Advertising to the world's largest mobile phone user-base should be a marketer's dream. Yet China's mobile advertising market was valued at just US$17 million last year, well below the US$40 billion spent on ads in total.
A new kind of mobile advertising technology, however, could be the key that unlocks the country's 461 million mobile phone screens to advertisers.
The technology uses two-dimensional barcodes, a more evolved cousin of the humble Universal Product Code found on groceries, to create an advertising channel with an aura of science-fiction.
Two-dimensional barcodes can be used to bridge the online and offline worlds, turning, say, a coffee table into a physical hyperlink, and your mobile phone into a giant mouse pointer. You "click" the barcode on the coffee table by taking a picture of it with the camera on your phone, and then are automatically taken online.
When used properly, it can help advertisers build detailed databases and customer profiles. Location, content viewed, mobile phone used – it can all be traced.
"Advertisers will know where someone was when they clicked the ad and guess what they were doing at that moment," said Sage Brennan of research firm JLM Pacific Epoch. "If [barcode-reading software] is in every handset around the country, the incentive to insert a tiny code [in advertisements] is huge."
Short on sophistication
China's mobile advertising market is starved of such innovative delivery methods. The market is currently dominated by SMS advertising, which relies on the cheapness of untargetted text messages.
SMS advertising is a "push" technology, leaving consumers at the mercy of advertisers. But with barcodes, the consumer chooses whether or not to click. In Japan and Korea, 2-D barcodes are already used for everything from bus schedules to stock market updates.
For a three-month period that ended in February, Chinese barcode pioneer Gmedia provided Starbucks with barcodes to display on tabletops in the chain's 50 outlets in Beijing. When a user clicked on one, they were linked to a website that allowed them to redeem a free coffee.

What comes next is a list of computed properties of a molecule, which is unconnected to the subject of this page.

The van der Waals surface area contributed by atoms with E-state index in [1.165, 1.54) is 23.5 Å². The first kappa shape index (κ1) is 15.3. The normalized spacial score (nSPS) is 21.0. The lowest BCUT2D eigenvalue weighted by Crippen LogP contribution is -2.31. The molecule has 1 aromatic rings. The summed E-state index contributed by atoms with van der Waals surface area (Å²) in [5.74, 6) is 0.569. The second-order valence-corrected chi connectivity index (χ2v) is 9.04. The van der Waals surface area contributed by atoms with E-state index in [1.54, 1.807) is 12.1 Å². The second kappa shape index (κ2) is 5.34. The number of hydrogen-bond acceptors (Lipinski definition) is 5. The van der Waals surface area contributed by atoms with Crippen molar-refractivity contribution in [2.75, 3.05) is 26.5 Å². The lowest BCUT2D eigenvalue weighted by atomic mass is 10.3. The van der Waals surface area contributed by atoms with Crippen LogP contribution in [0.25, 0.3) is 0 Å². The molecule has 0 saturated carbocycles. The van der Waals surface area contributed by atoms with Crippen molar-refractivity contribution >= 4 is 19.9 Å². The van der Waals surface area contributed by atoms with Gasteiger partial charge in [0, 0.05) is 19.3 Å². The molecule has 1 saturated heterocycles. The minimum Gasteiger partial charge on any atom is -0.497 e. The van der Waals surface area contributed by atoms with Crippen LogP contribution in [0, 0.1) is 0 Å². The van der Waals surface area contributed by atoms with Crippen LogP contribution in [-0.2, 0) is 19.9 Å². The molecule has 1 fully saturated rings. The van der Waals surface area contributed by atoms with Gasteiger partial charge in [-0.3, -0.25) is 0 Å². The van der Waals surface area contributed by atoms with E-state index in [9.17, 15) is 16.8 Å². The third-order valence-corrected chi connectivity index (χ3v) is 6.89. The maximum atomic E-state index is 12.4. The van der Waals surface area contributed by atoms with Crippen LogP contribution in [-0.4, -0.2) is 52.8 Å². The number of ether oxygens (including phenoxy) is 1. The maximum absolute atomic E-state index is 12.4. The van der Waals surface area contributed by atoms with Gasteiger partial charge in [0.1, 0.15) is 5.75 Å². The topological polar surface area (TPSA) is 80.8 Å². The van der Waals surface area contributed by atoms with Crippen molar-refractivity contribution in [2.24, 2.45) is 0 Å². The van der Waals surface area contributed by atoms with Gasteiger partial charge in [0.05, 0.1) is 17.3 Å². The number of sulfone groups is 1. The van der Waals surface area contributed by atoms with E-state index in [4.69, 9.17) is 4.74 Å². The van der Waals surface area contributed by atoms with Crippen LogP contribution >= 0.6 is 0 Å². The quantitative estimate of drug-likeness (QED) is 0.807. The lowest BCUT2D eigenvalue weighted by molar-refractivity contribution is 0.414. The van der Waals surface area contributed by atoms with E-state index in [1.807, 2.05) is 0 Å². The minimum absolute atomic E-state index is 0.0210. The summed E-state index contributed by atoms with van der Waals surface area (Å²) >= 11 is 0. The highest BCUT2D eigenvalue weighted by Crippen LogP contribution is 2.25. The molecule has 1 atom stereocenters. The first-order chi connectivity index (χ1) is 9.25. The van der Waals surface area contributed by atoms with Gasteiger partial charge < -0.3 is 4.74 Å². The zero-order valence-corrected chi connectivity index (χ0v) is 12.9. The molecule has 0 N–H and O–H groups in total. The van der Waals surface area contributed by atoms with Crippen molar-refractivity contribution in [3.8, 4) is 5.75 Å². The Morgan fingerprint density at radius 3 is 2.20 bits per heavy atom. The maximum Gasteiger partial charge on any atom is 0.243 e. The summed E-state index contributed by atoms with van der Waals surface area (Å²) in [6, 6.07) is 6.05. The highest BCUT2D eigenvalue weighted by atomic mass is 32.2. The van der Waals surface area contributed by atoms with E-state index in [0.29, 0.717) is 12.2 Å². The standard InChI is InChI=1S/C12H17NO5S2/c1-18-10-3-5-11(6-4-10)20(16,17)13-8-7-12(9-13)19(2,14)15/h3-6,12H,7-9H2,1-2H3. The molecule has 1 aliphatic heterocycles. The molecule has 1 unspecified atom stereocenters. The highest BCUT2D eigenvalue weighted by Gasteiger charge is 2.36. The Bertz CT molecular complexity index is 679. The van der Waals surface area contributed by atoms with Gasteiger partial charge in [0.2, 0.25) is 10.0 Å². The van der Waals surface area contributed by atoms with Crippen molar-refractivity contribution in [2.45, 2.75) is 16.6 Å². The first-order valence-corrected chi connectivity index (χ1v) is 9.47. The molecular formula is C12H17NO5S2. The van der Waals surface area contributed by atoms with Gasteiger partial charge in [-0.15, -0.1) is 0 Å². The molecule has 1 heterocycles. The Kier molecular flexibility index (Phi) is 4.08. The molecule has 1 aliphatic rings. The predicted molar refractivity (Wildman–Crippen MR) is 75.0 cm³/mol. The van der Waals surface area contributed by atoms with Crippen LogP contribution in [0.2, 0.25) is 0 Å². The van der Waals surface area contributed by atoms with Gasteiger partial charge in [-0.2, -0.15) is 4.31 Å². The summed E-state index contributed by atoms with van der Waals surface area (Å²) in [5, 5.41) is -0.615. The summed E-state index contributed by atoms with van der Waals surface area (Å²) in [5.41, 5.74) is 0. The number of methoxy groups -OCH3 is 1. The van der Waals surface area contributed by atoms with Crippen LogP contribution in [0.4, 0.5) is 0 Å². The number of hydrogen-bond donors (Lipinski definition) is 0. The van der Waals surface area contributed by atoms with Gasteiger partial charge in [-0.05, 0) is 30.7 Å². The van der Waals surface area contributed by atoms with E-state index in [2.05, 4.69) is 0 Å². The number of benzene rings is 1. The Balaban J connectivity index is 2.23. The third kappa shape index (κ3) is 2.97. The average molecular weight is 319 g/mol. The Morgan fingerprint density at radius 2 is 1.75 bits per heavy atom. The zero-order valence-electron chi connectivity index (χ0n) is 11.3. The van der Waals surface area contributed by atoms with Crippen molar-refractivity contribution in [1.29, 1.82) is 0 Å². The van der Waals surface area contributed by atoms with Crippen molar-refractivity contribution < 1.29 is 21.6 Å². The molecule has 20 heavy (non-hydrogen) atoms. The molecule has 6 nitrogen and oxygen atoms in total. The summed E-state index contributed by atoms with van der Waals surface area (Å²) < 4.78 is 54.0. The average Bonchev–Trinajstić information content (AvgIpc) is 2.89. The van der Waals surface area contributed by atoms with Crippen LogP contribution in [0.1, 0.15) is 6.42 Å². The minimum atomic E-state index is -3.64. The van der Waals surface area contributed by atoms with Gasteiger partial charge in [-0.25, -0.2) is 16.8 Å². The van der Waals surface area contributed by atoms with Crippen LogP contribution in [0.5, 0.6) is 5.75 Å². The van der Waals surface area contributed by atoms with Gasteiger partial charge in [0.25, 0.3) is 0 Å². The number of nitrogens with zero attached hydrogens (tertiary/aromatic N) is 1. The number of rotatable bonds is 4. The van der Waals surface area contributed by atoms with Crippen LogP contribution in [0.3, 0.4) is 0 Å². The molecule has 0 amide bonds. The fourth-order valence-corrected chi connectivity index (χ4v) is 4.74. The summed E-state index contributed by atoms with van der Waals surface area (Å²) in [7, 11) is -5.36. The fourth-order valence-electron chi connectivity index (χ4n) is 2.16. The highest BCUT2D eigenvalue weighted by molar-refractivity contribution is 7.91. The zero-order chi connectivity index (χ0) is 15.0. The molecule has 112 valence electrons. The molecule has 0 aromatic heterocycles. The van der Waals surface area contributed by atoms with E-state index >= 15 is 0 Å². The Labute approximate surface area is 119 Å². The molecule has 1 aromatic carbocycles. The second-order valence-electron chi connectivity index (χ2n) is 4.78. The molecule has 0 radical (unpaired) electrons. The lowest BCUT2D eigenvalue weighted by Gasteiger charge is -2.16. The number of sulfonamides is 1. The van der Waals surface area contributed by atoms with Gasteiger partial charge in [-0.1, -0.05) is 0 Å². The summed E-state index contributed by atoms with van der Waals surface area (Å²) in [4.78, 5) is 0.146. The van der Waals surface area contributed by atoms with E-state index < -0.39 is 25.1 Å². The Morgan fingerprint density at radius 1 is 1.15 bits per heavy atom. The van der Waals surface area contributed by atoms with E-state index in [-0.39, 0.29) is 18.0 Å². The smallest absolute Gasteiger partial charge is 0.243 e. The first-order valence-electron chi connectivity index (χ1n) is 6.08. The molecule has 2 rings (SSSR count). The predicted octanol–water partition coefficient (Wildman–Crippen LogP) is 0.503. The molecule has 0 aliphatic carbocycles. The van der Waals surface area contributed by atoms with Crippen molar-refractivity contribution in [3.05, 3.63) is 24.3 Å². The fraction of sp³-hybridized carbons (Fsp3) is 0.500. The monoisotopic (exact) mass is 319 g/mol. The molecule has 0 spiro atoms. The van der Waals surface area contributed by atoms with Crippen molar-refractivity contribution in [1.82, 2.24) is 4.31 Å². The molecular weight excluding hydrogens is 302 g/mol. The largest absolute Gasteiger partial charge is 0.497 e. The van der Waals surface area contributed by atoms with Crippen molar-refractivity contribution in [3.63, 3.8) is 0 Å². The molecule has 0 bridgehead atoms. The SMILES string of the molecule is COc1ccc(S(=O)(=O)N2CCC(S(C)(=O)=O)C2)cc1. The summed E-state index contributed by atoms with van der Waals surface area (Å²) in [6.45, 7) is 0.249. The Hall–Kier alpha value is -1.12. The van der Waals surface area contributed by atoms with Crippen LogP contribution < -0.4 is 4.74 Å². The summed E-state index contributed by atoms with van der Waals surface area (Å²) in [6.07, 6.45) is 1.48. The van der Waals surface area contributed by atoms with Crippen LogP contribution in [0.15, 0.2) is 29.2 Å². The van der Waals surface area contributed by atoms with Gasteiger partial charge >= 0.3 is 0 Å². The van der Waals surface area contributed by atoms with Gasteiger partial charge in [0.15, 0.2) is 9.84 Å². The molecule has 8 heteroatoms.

Another company trying to cash in on physical hyperlinking is Hong Kong-based MyClick. Although it uses a patented photo recognition technology, not barcodes, the endresult is virtually identical. Any visual medium – a magazine page, billboard or television commercial – can carry an image framed by a special border. The user simply snaps a photo of the framed image.
"MyClick provides an impulsive opportunity for consumers to respond to a brand," said Steven McCormack, the company's vice president of sales and marketing.
McCormack thinks this form of advertising is culturally in tune with young Chinese consumers.
"In China, consumers are into marketing that's hao wanr (fun). It's not like the US, where the internet is a tool for purchasing products. Here, it's all about yu le (entertainment)," he said.
Consumers will not be expected to pay to click on barcodes, beyond the charges that apply to accessing the internet on their mobile phones. Instead, service providers charge advertisers.
MyClick, for example, charges an annual licensing fee and a fee for each hyperlinked frame. Once the frames are in use, the price is US$0.20-0.60 per click.
"It's still very low-cost; if I work in traditional media already, I can incorporate some interactivity," said Johan Vakidis, creative director at advertising agency OgilvyOne in Shanghai.
But cost is still largely theoretical. Mass adoption is some way off.
"It's a chicken and egg situation, you have to get enough content to attract consumers, and enough consumers to attract advertisers. Right now we just want to get the motion going," said Ron Cao, a partner at Lightspeed Venture Partners, which has a stake in Gmedia.
The waiting game
What's more, China's continued stalling over third-generation networks means barcode software lacks usability. The growth in barcode advertising in Japan and Korea that has come in tandem with bigger wireless bandwidths just isn't there in China – users are left frustrated by long waits as websites load.
"Barcode-based services cannot see fast growth before 3G launches in China," said Liu Bin, principal analyst at Beijing-based research company BDA. "For now, SMS and WAP-based advertising can grow much faster."
The barcode service providers are not waiting for that.
Gmedia and Inspiry, which promotes its own standard, have announced partnerships with China Mobile. Inspiry has also persuaded handset manufacturers to pre-install its software in "hundreds of thousands" of units, according to Lawrence Tse, a general partner at venture capitalist firm Gobi Partners, which has invested in the company.
Which barcode standard ultimately wins China Mobile's favor and dominates the advertising space is still up in the air. The consumer, however, won't want an advertising system that doesn't work.
"The end-user doesn't care what technology they use. As long as one service is more convenient, [he] will choose it," said Liu.